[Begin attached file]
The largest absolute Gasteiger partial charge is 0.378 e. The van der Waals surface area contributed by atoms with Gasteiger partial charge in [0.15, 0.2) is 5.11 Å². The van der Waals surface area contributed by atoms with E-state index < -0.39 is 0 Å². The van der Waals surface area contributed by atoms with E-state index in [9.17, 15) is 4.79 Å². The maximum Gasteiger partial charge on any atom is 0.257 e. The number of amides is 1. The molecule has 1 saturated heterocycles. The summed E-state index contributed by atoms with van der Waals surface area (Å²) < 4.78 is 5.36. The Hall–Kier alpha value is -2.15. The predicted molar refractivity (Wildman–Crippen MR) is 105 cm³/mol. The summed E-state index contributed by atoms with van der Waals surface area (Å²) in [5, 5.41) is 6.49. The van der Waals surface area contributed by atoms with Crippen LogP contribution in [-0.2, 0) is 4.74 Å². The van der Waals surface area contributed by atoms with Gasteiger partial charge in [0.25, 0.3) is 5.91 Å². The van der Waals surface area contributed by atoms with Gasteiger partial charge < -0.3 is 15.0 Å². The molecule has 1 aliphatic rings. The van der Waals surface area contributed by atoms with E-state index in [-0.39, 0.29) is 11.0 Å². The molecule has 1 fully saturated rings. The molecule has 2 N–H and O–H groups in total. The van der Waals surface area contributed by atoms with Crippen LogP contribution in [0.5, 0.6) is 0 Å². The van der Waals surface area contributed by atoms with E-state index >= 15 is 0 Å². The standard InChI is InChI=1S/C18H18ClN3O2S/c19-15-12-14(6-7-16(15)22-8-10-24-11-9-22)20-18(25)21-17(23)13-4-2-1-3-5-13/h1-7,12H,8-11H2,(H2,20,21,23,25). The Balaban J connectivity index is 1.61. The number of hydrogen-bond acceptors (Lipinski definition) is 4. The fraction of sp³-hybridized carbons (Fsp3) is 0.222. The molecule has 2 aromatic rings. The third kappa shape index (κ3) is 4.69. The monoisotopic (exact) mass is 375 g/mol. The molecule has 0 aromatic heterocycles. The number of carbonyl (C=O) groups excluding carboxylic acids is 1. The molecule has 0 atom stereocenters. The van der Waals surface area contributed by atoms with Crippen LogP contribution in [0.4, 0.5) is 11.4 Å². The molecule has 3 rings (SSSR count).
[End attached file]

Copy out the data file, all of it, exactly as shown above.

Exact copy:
The largest absolute Gasteiger partial charge is 0.378 e. The van der Waals surface area contributed by atoms with Gasteiger partial charge in [0.15, 0.2) is 5.11 Å². The van der Waals surface area contributed by atoms with E-state index < -0.39 is 0 Å². The van der Waals surface area contributed by atoms with E-state index in [9.17, 15) is 4.79 Å². The maximum Gasteiger partial charge on any atom is 0.257 e. The number of amides is 1. The molecule has 1 saturated heterocycles. The summed E-state index contributed by atoms with van der Waals surface area (Å²) < 4.78 is 5.36. The Hall–Kier alpha value is -2.15. The predicted molar refractivity (Wildman–Crippen MR) is 105 cm³/mol. The summed E-state index contributed by atoms with van der Waals surface area (Å²) in [5, 5.41) is 6.49. The van der Waals surface area contributed by atoms with Crippen LogP contribution in [-0.2, 0) is 4.74 Å². The van der Waals surface area contributed by atoms with Gasteiger partial charge in [0.25, 0.3) is 5.91 Å². The van der Waals surface area contributed by atoms with Gasteiger partial charge < -0.3 is 15.0 Å². The molecule has 1 aliphatic rings. The van der Waals surface area contributed by atoms with E-state index in [-0.39, 0.29) is 11.0 Å². The molecule has 1 fully saturated rings. The molecule has 2 N–H and O–H groups in total. The van der Waals surface area contributed by atoms with Crippen LogP contribution in [0.5, 0.6) is 0 Å². The van der Waals surface area contributed by atoms with E-state index >= 15 is 0 Å². The standard InChI is InChI=1S/C18H18ClN3O2S/c19-15-12-14(6-7-16(15)22-8-10-24-11-9-22)20-18(25)21-17(23)13-4-2-1-3-5-13/h1-7,12H,8-11H2,(H2,20,21,23,25). The Balaban J connectivity index is 1.61. The number of hydrogen-bond acceptors (Lipinski definition) is 4. The fraction of sp³-hybridized carbons (Fsp3) is 0.222. The molecule has 2 aromatic rings. The third kappa shape index (κ3) is 4.69. The monoisotopic (exact) mass is 375 g/mol. The molecule has 0 aromatic heterocycles. The number of carbonyl (C=O) groups excluding carboxylic acids is 1. The molecule has 0 atom stereocenters. The van der Waals surface area contributed by atoms with Crippen LogP contribution in [0.4, 0.5) is 11.4 Å². The molecule has 3 rings (SSSR count).